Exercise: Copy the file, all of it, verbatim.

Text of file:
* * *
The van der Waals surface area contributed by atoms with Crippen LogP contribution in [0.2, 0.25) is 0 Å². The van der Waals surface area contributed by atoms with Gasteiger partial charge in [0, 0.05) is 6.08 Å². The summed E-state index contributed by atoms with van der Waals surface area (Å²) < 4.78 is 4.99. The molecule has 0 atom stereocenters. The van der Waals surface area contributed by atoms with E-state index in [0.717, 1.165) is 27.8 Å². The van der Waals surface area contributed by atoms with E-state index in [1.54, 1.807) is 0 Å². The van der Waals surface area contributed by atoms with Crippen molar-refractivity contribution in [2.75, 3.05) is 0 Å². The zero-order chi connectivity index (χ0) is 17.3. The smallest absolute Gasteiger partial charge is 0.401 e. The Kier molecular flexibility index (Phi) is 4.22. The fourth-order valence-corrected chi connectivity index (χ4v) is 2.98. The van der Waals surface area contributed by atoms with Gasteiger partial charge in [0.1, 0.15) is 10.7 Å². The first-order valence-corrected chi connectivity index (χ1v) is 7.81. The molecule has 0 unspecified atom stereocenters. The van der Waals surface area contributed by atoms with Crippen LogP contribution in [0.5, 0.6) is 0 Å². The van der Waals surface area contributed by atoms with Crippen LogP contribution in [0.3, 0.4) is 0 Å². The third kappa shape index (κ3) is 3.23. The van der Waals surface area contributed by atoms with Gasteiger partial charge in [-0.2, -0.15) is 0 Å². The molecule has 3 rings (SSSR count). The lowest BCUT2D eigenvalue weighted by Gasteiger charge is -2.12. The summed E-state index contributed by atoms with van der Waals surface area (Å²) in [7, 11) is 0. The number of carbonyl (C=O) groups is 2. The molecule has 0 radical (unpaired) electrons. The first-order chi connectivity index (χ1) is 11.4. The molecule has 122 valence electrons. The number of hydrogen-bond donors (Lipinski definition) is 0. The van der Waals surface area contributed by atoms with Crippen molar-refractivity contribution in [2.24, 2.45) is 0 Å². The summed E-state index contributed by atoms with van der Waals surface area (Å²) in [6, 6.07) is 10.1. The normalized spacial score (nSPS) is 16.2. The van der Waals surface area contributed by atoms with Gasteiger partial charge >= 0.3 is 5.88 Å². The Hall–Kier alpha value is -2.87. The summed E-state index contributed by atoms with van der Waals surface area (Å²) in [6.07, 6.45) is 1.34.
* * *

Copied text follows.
The van der Waals surface area contributed by atoms with Crippen LogP contribution in [0.2, 0.25) is 0 Å². The van der Waals surface area contributed by atoms with Gasteiger partial charge in [0, 0.05) is 6.08 Å². The summed E-state index contributed by atoms with van der Waals surface area (Å²) < 4.78 is 4.99. The molecule has 0 atom stereocenters. The van der Waals surface area contributed by atoms with E-state index in [0.717, 1.165) is 27.8 Å². The van der Waals surface area contributed by atoms with E-state index in [1.54, 1.807) is 0 Å². The van der Waals surface area contributed by atoms with Crippen molar-refractivity contribution in [2.75, 3.05) is 0 Å². The zero-order chi connectivity index (χ0) is 17.3. The smallest absolute Gasteiger partial charge is 0.401 e. The Kier molecular flexibility index (Phi) is 4.22. The fourth-order valence-corrected chi connectivity index (χ4v) is 2.98. The van der Waals surface area contributed by atoms with Gasteiger partial charge in [0.1, 0.15) is 10.7 Å². The first-order valence-corrected chi connectivity index (χ1v) is 7.81. The molecule has 0 unspecified atom stereocenters. The van der Waals surface area contributed by atoms with Crippen LogP contribution in [0.5, 0.6) is 0 Å². The van der Waals surface area contributed by atoms with Crippen LogP contribution in [0.3, 0.4) is 0 Å². The third kappa shape index (κ3) is 3.23. The van der Waals surface area contributed by atoms with Gasteiger partial charge in [-0.2, -0.15) is 0 Å². The molecule has 3 rings (SSSR count). The lowest BCUT2D eigenvalue weighted by Gasteiger charge is -2.12. The summed E-state index contributed by atoms with van der Waals surface area (Å²) in [7, 11) is 0. The number of carbonyl (C=O) groups is 2. The molecule has 0 radical (unpaired) electrons. The first-order chi connectivity index (χ1) is 11.4. The molecule has 122 valence electrons. The number of hydrogen-bond donors (Lipinski definition) is 0. The van der Waals surface area contributed by atoms with Crippen molar-refractivity contribution in [2.24, 2.45) is 0 Å². The summed E-state index contributed by atoms with van der Waals surface area (Å²) in [6, 6.07) is 10.1. The normalized spacial score (nSPS) is 16.2. The van der Waals surface area contributed by atoms with Gasteiger partial charge >= 0.3 is 5.88 Å². The Hall–Kier alpha value is -2.87. The summed E-state index contributed by atoms with van der Waals surface area (Å²) in [6.07, 6.45) is 1.34.